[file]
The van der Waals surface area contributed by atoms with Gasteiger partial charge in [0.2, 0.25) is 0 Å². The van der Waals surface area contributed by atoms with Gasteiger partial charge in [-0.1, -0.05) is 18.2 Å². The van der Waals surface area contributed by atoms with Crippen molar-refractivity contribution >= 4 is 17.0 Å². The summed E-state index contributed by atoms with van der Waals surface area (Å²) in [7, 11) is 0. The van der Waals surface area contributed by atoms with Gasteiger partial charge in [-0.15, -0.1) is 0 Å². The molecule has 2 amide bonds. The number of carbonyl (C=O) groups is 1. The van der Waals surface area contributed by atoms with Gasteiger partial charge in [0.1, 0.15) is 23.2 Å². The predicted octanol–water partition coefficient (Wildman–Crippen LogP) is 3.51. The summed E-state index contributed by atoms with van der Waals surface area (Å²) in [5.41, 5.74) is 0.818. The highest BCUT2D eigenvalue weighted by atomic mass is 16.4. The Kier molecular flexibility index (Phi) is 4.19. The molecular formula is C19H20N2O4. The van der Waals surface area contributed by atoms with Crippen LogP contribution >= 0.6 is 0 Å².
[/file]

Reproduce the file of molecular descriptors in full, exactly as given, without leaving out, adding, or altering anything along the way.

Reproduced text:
The van der Waals surface area contributed by atoms with Gasteiger partial charge in [0.2, 0.25) is 0 Å². The van der Waals surface area contributed by atoms with Gasteiger partial charge in [-0.1, -0.05) is 18.2 Å². The van der Waals surface area contributed by atoms with Crippen molar-refractivity contribution >= 4 is 17.0 Å². The summed E-state index contributed by atoms with van der Waals surface area (Å²) in [7, 11) is 0. The van der Waals surface area contributed by atoms with Gasteiger partial charge in [-0.15, -0.1) is 0 Å². The molecule has 2 amide bonds. The number of carbonyl (C=O) groups is 1. The van der Waals surface area contributed by atoms with Gasteiger partial charge in [0.1, 0.15) is 23.2 Å². The predicted octanol–water partition coefficient (Wildman–Crippen LogP) is 3.51. The summed E-state index contributed by atoms with van der Waals surface area (Å²) in [5.41, 5.74) is 0.818. The highest BCUT2D eigenvalue weighted by atomic mass is 16.4. The Kier molecular flexibility index (Phi) is 4.19. The molecular formula is C19H20N2O4. The van der Waals surface area contributed by atoms with Crippen LogP contribution >= 0.6 is 0 Å².